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Combine that with a study earlier this year by the Centre for Transport and Society, the University of the West of England and the University of Oxford, which found a sustained decline in car use in young adults, and it’s clear anything that can help change attitudes towards cars among the younger generation should be welcomed.

So is teaching those still at primary school part of the answer? On a sunny Sunday afternoon in Surrey, there’s certainly no sign of antipathy towards cars among the steady stream of youngsters eagerly awaiting their lessons.

A fleet of Vauxhall Corsas awaits the 10 to 17-year-olds and initially there’s slight disappointment from Isla when she realises that at the age of nine, she’s just below the age threshold to allow her to get behind the wheel of a ‘proper’ car. But that quickly abates as anticipation builds prior to her lesson.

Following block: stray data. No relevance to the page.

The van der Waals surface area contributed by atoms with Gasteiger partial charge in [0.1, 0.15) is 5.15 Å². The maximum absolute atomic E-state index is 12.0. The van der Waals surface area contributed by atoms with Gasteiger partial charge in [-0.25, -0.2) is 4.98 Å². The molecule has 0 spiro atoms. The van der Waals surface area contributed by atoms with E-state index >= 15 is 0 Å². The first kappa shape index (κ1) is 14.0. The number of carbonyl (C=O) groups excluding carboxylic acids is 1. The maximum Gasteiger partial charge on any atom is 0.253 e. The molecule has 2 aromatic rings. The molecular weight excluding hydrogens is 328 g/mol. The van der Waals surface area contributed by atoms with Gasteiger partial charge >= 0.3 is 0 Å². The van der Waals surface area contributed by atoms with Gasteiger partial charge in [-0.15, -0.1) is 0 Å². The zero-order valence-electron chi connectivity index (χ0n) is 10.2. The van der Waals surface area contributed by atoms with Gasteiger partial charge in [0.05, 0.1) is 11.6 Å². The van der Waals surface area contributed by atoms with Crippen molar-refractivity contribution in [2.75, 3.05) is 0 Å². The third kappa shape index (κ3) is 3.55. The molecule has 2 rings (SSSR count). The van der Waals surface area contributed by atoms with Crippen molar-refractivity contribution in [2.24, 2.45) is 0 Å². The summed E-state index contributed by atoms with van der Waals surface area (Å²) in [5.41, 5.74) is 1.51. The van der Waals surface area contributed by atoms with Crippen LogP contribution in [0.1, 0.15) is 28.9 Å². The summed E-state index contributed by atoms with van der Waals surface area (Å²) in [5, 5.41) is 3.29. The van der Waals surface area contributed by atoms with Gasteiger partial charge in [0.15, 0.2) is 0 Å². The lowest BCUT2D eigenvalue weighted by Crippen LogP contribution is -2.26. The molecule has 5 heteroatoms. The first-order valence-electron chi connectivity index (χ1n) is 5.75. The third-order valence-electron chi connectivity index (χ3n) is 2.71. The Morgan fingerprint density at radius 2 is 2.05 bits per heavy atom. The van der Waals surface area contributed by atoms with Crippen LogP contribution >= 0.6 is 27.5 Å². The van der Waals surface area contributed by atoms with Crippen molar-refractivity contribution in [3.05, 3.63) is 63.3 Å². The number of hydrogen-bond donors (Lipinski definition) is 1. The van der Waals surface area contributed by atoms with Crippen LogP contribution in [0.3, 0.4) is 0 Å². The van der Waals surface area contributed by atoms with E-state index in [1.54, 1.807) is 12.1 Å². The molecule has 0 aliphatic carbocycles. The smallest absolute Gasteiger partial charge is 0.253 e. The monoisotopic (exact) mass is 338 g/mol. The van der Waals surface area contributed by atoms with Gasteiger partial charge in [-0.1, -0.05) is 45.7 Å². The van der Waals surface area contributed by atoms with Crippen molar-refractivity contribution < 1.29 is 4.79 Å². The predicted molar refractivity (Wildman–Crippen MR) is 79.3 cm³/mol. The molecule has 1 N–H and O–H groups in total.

The girls meet their instructors before their 20-minute stint behind the wheel, and are talked through the essentials of the Firefly car. As you would expect, the controls are not overly complicated, but are sufficient to give pupils a flavour of the rudiments of driving.

The accelerator pedal is essentially the brake, too; push down and you go faster, come off it and the car stops. There’s obviously a steering wheel, plus indicators and, importantly, a ‘kill’ switch for the instructor, just in case the kids get a little too excited (although with a maximum speed of around 15mph, there’s little opportunity for serious misdemeanours).